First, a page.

Same goes with still images. The greatest blog in the world might go unnoticed if it isn’t accompanied by a picture – even something as simple as a photo of the author. Are you or someone on your team a strong writer? Which social media call for good writing? All of them really, but clean, tight, illustrative and professional writing is especially important on LinkedIn, Twitter and Facebook. Even Pinterest requires strong writing for catchy, inspirational or informative captions for the images that people pin. The eye-catching and addictive Pinterest is popular with women who craft, cook and shop, but it has other useful applications, such as organizing and sharing business guidelines, study guides and consumer instructions. Are there product guides you could easily share with Pinterest that would be helpful to customers and prospects?

Map Out Your Social Media Campaign

Plan what you want to get across in social media marketing and at what time. If your business has seasonal cycles, this is simple. Decide who from the business is going to contribute to creating content and give them a schedule with firm deadlines. There is a saying that nothing would get done if not for the last minute. If people don’t have a deadline, they will not perform. Set a schedule, period, no, ifs ands or buts.

Don’t Tell the Whole Story

There are a few reasons not to make your content the be-all, end-all of your subject matter. First of all, you don’t want to give away the farm. Instead, you are giving people a reason in their shopping decision-making process to proceed further with your business. Besides, the be-all, end-all is simply too long for social media and blogs. Set out to write 500 words. This is approachable for your reader and easier for your time management.

Social Media is a Two-Way Street

Digital marketing is not an add-on or an elective anymore – it’s a basic necessity in validating your business. It’s like the lottery, you need to be in it to win it. No one will find you if you are not putting yourself out there. Social media, blogs and websites provide validation for your business. If a word-of-mouth referral is given by a happy customer for your wonderful business, then what will that prospect find online about you? An old website? A social media account with no activity? You want to be engaged to show you are active and give customers a strong sense they get what you are about. You should also set aside time to follow others, including competitors, in your sphere of influence. Social media is a source of news about your business space. Where did a competitor open a new location? What products are customers seeking? Be in the social media loop to be part of new trends and growth for your business.

To Post or Not to Post on Social Media about Politics

There’s an old saying that politics and religion should not be discussed in a bar. Many extend that logic to LinkedIn and want to stop seeing political or religious opinion memes on this professional networking social media channel.

What if politics or religion is your job? By all means, post on trends and crucial issues in your sector. (Exception: I previously lived in Washington and the neighborhood bar always had C-SPAN or CNN on the TV because politics was the business of its patrons and that’s pretty much all they discussed. But not religion.)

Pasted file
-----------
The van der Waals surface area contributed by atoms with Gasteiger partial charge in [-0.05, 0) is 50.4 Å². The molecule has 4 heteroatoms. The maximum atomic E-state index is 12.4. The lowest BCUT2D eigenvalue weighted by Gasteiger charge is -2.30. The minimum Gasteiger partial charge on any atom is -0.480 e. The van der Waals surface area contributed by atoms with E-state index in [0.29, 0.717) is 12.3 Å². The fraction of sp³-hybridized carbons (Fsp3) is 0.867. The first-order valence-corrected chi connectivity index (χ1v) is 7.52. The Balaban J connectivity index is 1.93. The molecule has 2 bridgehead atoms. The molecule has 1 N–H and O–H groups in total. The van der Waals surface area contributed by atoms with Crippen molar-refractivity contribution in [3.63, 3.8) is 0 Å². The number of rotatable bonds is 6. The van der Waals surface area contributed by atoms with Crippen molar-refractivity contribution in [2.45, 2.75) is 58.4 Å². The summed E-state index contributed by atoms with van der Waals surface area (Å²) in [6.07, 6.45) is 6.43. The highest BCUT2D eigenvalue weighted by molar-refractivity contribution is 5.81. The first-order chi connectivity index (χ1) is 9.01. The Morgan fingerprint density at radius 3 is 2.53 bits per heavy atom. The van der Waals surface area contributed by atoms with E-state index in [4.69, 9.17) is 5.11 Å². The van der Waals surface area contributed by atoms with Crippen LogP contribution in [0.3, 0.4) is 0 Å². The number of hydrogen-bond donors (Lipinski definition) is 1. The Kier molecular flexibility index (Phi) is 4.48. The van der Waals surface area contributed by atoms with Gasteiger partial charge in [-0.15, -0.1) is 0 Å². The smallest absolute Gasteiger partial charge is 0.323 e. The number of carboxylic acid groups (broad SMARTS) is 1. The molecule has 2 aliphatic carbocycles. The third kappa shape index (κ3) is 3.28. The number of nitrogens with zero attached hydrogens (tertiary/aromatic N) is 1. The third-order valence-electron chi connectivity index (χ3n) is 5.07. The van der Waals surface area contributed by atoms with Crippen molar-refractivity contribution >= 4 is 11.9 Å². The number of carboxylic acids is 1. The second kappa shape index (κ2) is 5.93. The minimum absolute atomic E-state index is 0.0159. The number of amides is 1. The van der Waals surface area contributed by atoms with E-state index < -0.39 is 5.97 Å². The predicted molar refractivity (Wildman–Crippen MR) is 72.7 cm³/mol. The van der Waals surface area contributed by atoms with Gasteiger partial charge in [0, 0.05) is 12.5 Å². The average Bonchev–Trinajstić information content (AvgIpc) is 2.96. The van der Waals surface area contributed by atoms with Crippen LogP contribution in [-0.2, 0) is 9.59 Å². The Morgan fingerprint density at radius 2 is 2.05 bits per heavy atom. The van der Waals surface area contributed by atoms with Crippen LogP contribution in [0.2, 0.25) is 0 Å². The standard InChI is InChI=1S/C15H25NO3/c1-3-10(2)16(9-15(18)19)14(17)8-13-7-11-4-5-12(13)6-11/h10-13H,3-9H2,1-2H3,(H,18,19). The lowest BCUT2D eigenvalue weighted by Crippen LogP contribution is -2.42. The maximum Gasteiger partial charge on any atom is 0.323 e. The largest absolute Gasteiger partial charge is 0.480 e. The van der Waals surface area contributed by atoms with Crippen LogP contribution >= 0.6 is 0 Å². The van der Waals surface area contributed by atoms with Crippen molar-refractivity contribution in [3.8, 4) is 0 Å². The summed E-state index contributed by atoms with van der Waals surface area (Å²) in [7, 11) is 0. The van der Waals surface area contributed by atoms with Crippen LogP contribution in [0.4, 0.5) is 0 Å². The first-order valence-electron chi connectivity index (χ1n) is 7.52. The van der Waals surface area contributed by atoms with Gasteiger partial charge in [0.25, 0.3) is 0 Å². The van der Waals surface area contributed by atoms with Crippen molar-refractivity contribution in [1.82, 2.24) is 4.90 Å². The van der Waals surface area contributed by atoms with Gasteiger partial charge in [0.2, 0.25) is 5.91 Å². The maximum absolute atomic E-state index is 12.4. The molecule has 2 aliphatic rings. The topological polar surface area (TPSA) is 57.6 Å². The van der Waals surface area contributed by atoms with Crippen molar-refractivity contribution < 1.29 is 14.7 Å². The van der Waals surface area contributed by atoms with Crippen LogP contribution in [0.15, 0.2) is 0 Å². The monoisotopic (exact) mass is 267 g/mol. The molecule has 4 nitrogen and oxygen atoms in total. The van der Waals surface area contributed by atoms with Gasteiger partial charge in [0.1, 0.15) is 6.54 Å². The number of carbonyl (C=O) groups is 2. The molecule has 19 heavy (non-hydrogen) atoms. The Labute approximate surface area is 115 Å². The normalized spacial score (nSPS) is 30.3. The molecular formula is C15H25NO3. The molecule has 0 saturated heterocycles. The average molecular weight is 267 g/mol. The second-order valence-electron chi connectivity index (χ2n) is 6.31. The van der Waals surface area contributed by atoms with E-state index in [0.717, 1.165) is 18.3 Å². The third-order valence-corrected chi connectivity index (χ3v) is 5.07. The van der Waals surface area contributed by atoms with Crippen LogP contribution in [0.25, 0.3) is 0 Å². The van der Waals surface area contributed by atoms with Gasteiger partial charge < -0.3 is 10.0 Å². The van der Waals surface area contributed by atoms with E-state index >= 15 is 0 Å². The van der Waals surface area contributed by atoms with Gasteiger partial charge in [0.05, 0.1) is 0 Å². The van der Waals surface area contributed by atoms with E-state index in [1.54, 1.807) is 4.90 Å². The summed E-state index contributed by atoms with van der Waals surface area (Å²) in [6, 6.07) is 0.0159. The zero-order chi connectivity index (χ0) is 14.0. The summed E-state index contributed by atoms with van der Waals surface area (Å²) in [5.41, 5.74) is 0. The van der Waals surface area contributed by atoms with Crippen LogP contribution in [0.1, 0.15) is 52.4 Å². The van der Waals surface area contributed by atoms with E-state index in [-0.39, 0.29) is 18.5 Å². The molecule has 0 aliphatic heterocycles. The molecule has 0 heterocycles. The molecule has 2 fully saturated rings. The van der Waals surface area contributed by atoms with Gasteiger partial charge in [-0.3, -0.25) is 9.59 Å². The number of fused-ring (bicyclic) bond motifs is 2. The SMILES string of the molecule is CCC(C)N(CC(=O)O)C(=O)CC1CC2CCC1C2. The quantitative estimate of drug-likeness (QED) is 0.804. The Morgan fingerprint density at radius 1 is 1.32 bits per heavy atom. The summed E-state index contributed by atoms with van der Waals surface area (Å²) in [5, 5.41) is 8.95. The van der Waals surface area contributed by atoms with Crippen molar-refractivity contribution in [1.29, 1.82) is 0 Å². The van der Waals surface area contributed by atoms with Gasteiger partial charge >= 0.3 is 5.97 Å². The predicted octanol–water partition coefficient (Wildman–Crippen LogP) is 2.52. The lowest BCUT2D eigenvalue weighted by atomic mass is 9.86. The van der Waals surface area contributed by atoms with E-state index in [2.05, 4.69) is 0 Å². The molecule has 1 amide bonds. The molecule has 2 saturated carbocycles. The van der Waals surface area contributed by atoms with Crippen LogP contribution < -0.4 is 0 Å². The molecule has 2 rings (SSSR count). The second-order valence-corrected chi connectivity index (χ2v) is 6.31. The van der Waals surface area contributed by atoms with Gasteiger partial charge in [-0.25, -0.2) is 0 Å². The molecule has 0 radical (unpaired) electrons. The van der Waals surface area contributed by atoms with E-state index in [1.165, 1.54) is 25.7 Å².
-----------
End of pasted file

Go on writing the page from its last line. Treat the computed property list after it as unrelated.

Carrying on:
What if geopolitics affects your market? For instance, if you are engaged in global shipping, then a pirate attack on a tanker matters in your business and it would not be out of place at all for you to post on pirates, whereas that would be irrelevant or off-point for many other professions. Similarly, if you work in financial and commodity markets, terrorist attacks can move market prices, so posting about terrorism news and analysis makes sense.

Be judicious. Don’t post something that a reasonable person could deem as inflammatory. Ask yourself, is this content something I would feel comfortable saying in a boardroom meeting? At the coffee machine? To a customer?

But, if you are selling something outside the political and global market realm, stop and ask yourself if all your clients, prospects and colleagues really want to know your emotional response to a political candidate. Remember, LinkedIn is for business, not personal discussions. Do you discuss your dog or cat on LinkedIn? Your favorite recipes? I didn’t think so.

Social media is important for business, and even if you are not a political consultant, you may have good reason for a political post.

A business news story by a major news outlet about economic policy considerations of candidates, such as trade policy, would make sense to post if your business directly involves global trade. Do you manufacture products in the United States for export? Are you in shipping, finance or otherwise exposed globally? Great, go ahead on post on trade policy concerns. There are other areas where the intersection with terrorism is inevitable: airlines, travel agencies, etc.

If you really feel compelled to vent or otherwise express your political views in a way that may be inconsistent or counterproductive to your business needs, then use Facebook with the privacy settings adjusted to your intended audience. Remember though that everything digital is captured and can be shared, so ask yourself is there anything you are saying that would embarrass you? If so, perhaps you need to be asking yourself additional questions about why you think something and whether you are correct.